American Legion Post 420 in Steelton, Pa., hosted its first Finish Line Festival in 2020 to celebrate member participation in the Legion’s 100 Miles for Hope fitness and wellness challenge. When one of their members died by suicide in 2021, the festival became an honor to him while still recognizing the accomplishments of 100 Miles for Hope participants.
Post 420 and Legion Riders Chapter 998 in Lawnton, Pa., hosted its second annual Spc. David “Mikey” Crawford Jr. 100 Miles for Hope Finish Line Festival on Sept. 17 at the post. The event raised donations for The American Legion Veterans & Children Foundation, charity of 100 Miles for Hope, and brought awareness to the Legion’s “Be the One” campaign.
“The ‘Be the One’ campaign for us just really hits home because one of our own took his own life,” said Unit 420 President Lisa Iskric, who led Post 420’s efforts to raise funds for and awareness of the 100 Miles for Hope challenge. “When The American Legion came out with the ‘Be the One’ campaign, we were like, ‘This is perfect. Let’s get on board.’”
The campaign aims to raise awareness about veteran suicide and empower everyone to “Be the One” to save the life of a veteran who is at risk. Learn more at betheone.org.
The celebration and remembrance event featured door prizes, raffles, food, entertainment and in-kind donations. A table featured a photo of Mikey, along with one of his uncles who also served and died by suicide in 2020. It also had 100 Miles for Hope incentives that Iskric won for raising $5,546 for V&CF – an autographed Jimmie Johnson 100 Miles for Hope shirt and a racing helmet autographed by Chip Ganassi Racing drivers Jimmie Johnson, Alex Palou and Tony Kanaan.
Iskric said the V&CF donations were made possible by her just asking, promoting on the post, unit and Sons of The American Legion Squadron 420 Facebook pages, and by her friend Bob Richards of nearby Squadron 730 sharing at district meetings what Post 420 was doing for 100 Miles for Hope.
“I just made sure that everyone knew exactly what the Veterans and Children Foundation is and what it does,” he said of the fund that supports disabled veterans and military families with children in the home who are in financial need. “People are excited to be a part of something that they believe in. I think the main thing is just getting the message out there, getting the focus out there of what this money goes to.”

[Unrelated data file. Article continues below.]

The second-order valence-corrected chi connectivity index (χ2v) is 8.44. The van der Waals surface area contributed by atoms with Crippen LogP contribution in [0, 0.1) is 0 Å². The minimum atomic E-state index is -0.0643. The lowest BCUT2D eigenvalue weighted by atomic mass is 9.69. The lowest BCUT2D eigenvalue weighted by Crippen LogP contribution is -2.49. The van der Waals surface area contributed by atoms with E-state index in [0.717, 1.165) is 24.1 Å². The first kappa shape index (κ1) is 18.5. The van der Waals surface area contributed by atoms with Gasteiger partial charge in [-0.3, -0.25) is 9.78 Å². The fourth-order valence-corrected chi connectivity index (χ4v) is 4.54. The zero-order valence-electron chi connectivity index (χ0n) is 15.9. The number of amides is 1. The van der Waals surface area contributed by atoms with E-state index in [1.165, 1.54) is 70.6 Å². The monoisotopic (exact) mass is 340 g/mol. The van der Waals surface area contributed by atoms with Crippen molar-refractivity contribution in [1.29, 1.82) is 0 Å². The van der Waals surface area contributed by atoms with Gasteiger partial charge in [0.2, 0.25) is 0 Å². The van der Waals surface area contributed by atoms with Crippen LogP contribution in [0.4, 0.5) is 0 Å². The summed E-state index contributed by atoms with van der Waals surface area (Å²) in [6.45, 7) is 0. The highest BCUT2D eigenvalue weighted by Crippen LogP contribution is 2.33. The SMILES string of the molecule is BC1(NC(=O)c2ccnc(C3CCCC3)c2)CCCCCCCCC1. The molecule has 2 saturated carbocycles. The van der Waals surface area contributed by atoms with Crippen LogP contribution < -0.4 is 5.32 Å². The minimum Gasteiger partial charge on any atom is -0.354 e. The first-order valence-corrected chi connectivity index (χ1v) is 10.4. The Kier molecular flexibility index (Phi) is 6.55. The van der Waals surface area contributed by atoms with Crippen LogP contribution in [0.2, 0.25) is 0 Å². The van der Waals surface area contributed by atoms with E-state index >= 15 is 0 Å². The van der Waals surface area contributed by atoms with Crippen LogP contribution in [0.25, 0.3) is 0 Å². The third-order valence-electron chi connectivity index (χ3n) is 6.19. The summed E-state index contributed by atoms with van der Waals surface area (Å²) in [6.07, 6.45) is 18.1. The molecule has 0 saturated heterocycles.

Iskric said she was blown away by the amount of support from Legion Family statewide, including a $1,000 donation from her former Auxiliary Unit 272. “It really is the Legion Family at its finest around here.”
The support from the Pennsylvania Legion Family and community members was visible at the Finish Line Festival. More than $2,000 was raised for V&CF and to support veteran suicide prevention efforts.
“People were just really moved by what we are doing (with ‘Be the One’ and veteran suicide awareness),” Iskric said. “Mikey was a personal friend of mine. I really wish that he wasn’t the reason that we are doing this event. But his parents conveyed that we are turning a tragedy into a triumph. His dad has said to me that even if this event helps one person, that’s a win. That is our focus now with ‘Be the One’.”
Mikey’s parents, siblings, aunts, uncles and more were in attendance at Saturday’s festival. His father, David Crawford Sr., is a Post 420 member, and his mother is a headquarters post member. “It’s not easy to lose a child in this way and also his brother-in-law in the same way. I was really glad that we could have the event, he could let out all of his thoughts,” Iskric said of David Sr. who spoke about his son at the event. “It made me personally realize why we do what we do. If there is one person that might be having a bad day, I want them to know that we’re here, that they can come to us.”
Iskric said Post 420 has been raising awareness about mental health issues for a long time, adding that there’s an area inside the post where buttons and flyers with the VA Crisis Line 988 number on it are available for veterans to take. Now, the “Be the One” logo is there to start the conversation to save a life.
“The uncomfortable conversations, we want to make them more comfortable,” she said. “We are focused on being a safe place for veterans as well as their families to come. If they are having a mental issue or a mental break that they have us to speak to. Or if they want to come into the canteen and play tunes on the jukebox rather than contemplate suicide or take their own life, that’s really the goal.”
A few years ago, Post 420 received a phone call from an out-of-state veteran in crisis. Iskric spoke to him for a while and gave him the VA Crisis Line number to call. “These are real issues and real problems that we want to make sure we recognize,” she said. “And know what to do, know what to say and know how to Be the One. That’s what we’re doing … we’re being the one.”
Iskric reflected on a photo taken during the Finish Line Festival of Mikey’s family, all smiling. “That really meant a lot to me because I’m sure there are many other days that they are not smiling. It’s really nice to be able to do this event for not only them but anyone who might need some help or support as well.
“The event as a whole is a true testament to the Legion Family and what we do. We do what we have to do for our veterans and their families.”